OK, probably you already had your latte this morning but here is nice puzzle:

Let’s say that a rectangle is “rational” if the ratio between the width and height is a rational number. Now, proof that a rectangle is rational if and only if the rectangle can be completely covered with a finite number of squares. Obviously, the squares must not overlap and must be contained in the rectangle.

A rectangle can be completely covered by squares of size n iff the width w and height h are both multiples of n. (It would take h/n rows of w/n squares to do so.)

Therefore, the rectangle can be covered iff we can find a common divisor n of h and w.

If the rectangle is rational (w/h is rational), there exists some x such that w

x and hx are both integers. (x itself need not be rational.)This is arithmetically equivalent to saying that w/(1/x) and h/(1/x) are integral.

Thus we have shown that for some x, 1/x is a divisor of both w and h.

If we then take a square of length 1/x we will be able to cover the rectangle.

Assume now that the rectangle is not rational. Then there exists no x such that w

x and hx are both integers. Therefore, there is no common divisor of both w and h and there can be no square that will cover the rectangle.It’s not the most rigorous proof, but it’s been a few years since my last math class. ðŸ™‚

I rememeber this was one of my elementary school home work.. several decades ago…

Nice, JD. I was getting caught up in the mental image of a rectangle divided up into DIFFERENT size squares.

Your proof assumes a rectangle divided into a whole bunch of same-sized squares.

So can we say for sure that a rectangle that can be divided into a bunch of DIFFERENT sized squares can also be divided into SAME sized squares?

You’d have to prove that all the squares that make up the rectangle themselves have a common divisor.

I rememeber this was one of my elementary school home work.. several decades ago…

BradC: I hadn’t even thought about different sized squares. ðŸ™‚

Although from a very cursory thought about it, I’d say that if you could use different sized squares to fill a rectangle, then those squares could themselves be filled with squares with side lengths of some (2,1,1/2,1/3,etc.) multiple of "1/x".

I guess it’s a good thing I didn’t go into math; I’m getting brain strain on this "little" problem. ðŸ™‚

I agree that rational –> coverable is relatively easy, as JD showed.

Coverable by same-sized squares –> rational, also.

Let’s explore a rectangle covered by a finite number of different-sized squares.

Case 1) If all the different sizes have a common real divisor, then we can subdivide each big square and we have reduced it to JD’s case above.

(note I am using "common real divisor" in a slightly nonstandard manner. x and y have a common real divisor if we can find a real number z where Az=x and Bz=y where A and B are integers. Note that this divisor could be irrational– 2pi and 3pi have a common divisor of pi. But pi and 2 have no common real divisor, because if we could find a number z where 2/z is an integer A, then z would be 2/A, which is rational. And since pi is irrational, there is no integer B where Bz=pi.)

Case 2) If any two squares don’t have a common real divisor, then we can’t subdivide them.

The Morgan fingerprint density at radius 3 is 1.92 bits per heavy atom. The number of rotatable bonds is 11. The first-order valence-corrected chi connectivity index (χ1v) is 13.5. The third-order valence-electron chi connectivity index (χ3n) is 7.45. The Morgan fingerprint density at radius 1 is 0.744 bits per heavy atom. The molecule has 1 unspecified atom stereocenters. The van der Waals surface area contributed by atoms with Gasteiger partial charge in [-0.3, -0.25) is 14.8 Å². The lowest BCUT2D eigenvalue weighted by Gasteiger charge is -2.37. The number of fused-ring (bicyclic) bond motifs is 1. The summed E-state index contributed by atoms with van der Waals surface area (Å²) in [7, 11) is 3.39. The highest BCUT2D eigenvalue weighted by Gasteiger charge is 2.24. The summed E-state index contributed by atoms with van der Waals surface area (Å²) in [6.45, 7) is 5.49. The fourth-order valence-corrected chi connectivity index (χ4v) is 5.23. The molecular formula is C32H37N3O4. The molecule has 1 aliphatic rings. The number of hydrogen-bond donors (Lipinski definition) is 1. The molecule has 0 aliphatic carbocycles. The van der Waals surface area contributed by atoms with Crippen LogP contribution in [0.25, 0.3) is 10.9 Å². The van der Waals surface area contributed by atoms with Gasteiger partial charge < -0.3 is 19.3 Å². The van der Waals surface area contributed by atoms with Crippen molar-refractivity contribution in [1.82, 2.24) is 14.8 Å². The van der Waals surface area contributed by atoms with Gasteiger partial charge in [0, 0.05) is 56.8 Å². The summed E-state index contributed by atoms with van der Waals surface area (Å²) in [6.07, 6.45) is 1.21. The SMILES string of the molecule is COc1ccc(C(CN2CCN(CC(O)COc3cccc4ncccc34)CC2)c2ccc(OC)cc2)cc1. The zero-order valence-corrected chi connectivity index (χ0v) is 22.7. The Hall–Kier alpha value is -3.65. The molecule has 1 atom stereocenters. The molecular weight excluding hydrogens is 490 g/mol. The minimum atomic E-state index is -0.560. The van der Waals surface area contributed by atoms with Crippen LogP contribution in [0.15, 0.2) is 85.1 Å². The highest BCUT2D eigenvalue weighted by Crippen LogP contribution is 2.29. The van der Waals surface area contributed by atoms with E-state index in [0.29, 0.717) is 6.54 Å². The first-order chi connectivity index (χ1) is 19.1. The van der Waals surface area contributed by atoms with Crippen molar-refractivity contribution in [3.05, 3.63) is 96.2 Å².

So in that second case, we still have two possibilities: either EVERY covering of a rational rectangle consists of squares that have a common real divisor. (my feeling is that this is the case)

Or there is a way to cover a rational rectangle by using squares with no common real divisor.

Well, don’t know if I really got anywhere here, but maybe this helps someone else.

Actually this puzzle is equivalent of statement

that every rational bnumber can be represented as a finit chain fraction:

if a belongs Z and b belongs N

then exists sequence <n1, n2, n3, nK> that

a/b = (n1+(1/(n2+(1/(n3+…..))))

see

http://64.233.167.104/search?q=cache:9BJlhgqHsUEJ:planetmath.org/encyclopedia/ChainFraction.html+canonical+chain+fraction&hl=en

Dehn’s theorem

But it is not so simple to solve at having latte in the morning… ðŸ™‚

Nice! this is the first time for about this problem. thank you

it is the good idea of putting these types of puzzles on the net, let the peaple come to know about these and they improve thier programming skills

There is simple reasoning:

Let a > b then exists n1 (that belongs to Z ) and r1 (that belongs to N) (to be noted that b > r1)

such as a = n1

b+r1.a/b = (n1b+r1)/b = n1 + r1/b = n1 + 1/(b/r1)Exists n2 (that belongs to Z ) and r2 (that belongs to N) (to be noted that r1 > r2)

such as b = n2

r1+r2n1+1((n2r1+r2)/r1) = n1+1/(n2+r2/r1)continuing this pattern we will get sequence

b > r1 > r2 > r3 > … >1

where ri belongs to N

It is obvious that there is a finite count of natural numbers that are less then b so this algorithm will finish when ri become 1 as a result of this algorithm we will get finite sequence of

<n1, n2, …,ni>

which are coefficients of a finite chain fraction.

This is correct but note that the original problem stated "if and only if". This means that you have to proof it both ways:

1) if the rectangle has edges a and b, and a/b is rational then you can cover it with squares.

2) If the a/b is irrational then you cannot cover it with a finite number of squares.

The part (2) is a difficult one… ðŸ™‚ especially when you have a rectangle covered with squares which looks like this:

http://adi_oltean.members.winisp.net/temp/rectangle.png

I thought I had too an reasonable simple proof for the opposite implication but this was not the case.

Anyway, Adrian is right – Max Dehn published the proof about 100 years ago. I looked for the original article on the internet and I found it. Here is the text http://adi_oltean.members.winisp.net/temp/article.pdf

(unfortunately in German)